Anwar Mohamad Gargash, the minister of state for foreign affairs of the United Arab Emirates, blamed Iran’s “interventionism” for the war and human suffering in Yemen. “Iran is directly arming and supporting the insurgents with increasingly sophisticated weapons, including ballistic missiles and armed drones,” he told the 34th regular session of the U.N. Human Rights Council on February 28. The Emirati official also noted that the Houthis have used Iranian missiles and rockets to target neighboring Saudi Arabia. “This Iranian interference prolongs and deepens the Yemen conflict, creating conditions that allow Al Qaeda in the Arabian Peninsula, and more recently, Daesh [Islamic State], more space to operate,” he added.
Gargash's remarks predictably provoked an angry reaction from Tehran. The Iranian Foreign Ministry refuted the allegations as “baseless” and accused the United Arab Emirates and the Saudi-led coalition of destabilizing Yemen.
Comment: Relations between the United Arab Emirates and Iran have noticeably deteriorated over Tehran’s support for Shiite militant groups in the Arab world, particularly for Houthi rebels in Yemen. Earlier this month, the U.A.E. summoned Iran’s charge d’affaires to protest “Iran’s illegal arming” of Shiite Yemeni rebels, including providing drones to target the Yemeni and Saudi-led coalition forces. The move came just days after the U.A.E. Air Force destroyed an "Iranian military drone" intended to target Yemeni government troops near the Red Sea. Major General Ahmed Saif Al Yafei, the deputy chief of general staff of Yemeni forces, said the drone had been smuggled in by the rebels from Iran, after government troops trapped them on the coast.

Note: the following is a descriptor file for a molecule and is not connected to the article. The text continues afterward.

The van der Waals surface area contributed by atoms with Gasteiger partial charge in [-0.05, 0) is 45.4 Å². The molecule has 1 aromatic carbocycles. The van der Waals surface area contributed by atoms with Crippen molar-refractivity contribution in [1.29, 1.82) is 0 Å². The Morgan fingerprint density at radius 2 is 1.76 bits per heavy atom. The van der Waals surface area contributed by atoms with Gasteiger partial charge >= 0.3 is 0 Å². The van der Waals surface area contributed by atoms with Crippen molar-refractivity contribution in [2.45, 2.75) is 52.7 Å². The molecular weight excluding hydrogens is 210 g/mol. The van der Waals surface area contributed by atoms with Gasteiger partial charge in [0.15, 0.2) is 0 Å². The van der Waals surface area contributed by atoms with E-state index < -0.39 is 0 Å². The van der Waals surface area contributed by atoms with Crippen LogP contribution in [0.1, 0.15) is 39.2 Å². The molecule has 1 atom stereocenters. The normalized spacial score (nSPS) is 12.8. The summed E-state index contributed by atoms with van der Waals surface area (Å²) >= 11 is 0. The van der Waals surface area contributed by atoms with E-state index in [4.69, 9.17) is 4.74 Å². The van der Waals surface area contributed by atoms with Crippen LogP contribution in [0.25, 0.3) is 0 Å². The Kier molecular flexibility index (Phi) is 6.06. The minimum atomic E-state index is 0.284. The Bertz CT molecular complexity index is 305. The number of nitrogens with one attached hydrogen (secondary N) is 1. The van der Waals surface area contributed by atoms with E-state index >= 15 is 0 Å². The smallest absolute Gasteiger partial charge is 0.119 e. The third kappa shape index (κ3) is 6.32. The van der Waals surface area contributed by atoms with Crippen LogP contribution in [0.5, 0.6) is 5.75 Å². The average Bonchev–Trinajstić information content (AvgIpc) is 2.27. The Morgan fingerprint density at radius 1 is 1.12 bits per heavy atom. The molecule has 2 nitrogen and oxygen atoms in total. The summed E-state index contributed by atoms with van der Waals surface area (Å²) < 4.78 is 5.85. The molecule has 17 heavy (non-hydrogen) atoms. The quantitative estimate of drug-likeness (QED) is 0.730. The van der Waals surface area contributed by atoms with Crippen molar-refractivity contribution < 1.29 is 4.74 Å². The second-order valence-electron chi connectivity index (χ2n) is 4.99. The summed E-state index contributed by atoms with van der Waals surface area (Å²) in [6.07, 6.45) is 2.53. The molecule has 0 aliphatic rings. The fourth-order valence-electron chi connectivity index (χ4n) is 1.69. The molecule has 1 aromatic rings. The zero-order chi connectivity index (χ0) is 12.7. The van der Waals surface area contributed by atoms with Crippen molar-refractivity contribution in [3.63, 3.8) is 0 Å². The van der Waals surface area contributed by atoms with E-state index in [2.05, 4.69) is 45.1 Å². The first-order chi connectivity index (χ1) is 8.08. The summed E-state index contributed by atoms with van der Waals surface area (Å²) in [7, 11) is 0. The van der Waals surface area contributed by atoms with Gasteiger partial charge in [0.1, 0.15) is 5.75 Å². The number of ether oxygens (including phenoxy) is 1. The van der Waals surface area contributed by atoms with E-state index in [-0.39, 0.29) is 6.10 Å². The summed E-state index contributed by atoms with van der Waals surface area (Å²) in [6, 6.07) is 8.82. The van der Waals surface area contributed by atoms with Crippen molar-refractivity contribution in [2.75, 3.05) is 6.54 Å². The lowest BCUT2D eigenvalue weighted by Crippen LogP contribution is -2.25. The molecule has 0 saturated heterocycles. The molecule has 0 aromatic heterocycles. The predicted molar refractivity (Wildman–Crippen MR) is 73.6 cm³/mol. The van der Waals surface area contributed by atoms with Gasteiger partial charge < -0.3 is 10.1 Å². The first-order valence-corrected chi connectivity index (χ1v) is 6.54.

While Iranian leaders deny providing weapons to the Houthis, the U.S. military and its allies have confiscated several Iranian arms shipments destined for Yemen. In January, the Australian government released photographs that showed light anti-armor weapons seized near the Yemeni coast were manufactured in Iran. Analysts who surveyed the findings claimed that the weapons confiscated matched Iranian-made rocket-propelled grenade launchers used in Iraq and Ivory Coast in 2015. And last November, another report published by the U.K.-based Conflict Armament Research (CAR) indicated an arms “pipeline” originating from Iran extended to Yemen and Somalia.
Furthermore, U.S. officials in October reported on the seizure of five shipments of Iranian weapons destined for Yemen. Indeed, Iran’s former ambassador to Iraq, Hassan Kazemi-Qomi last year admitted that Tehran “assisted the region’s oppressed people, including in Yemen against the Saudi invaders” and argued that Iran’s national security would be compromised if Riyadh succeeded in Yemen.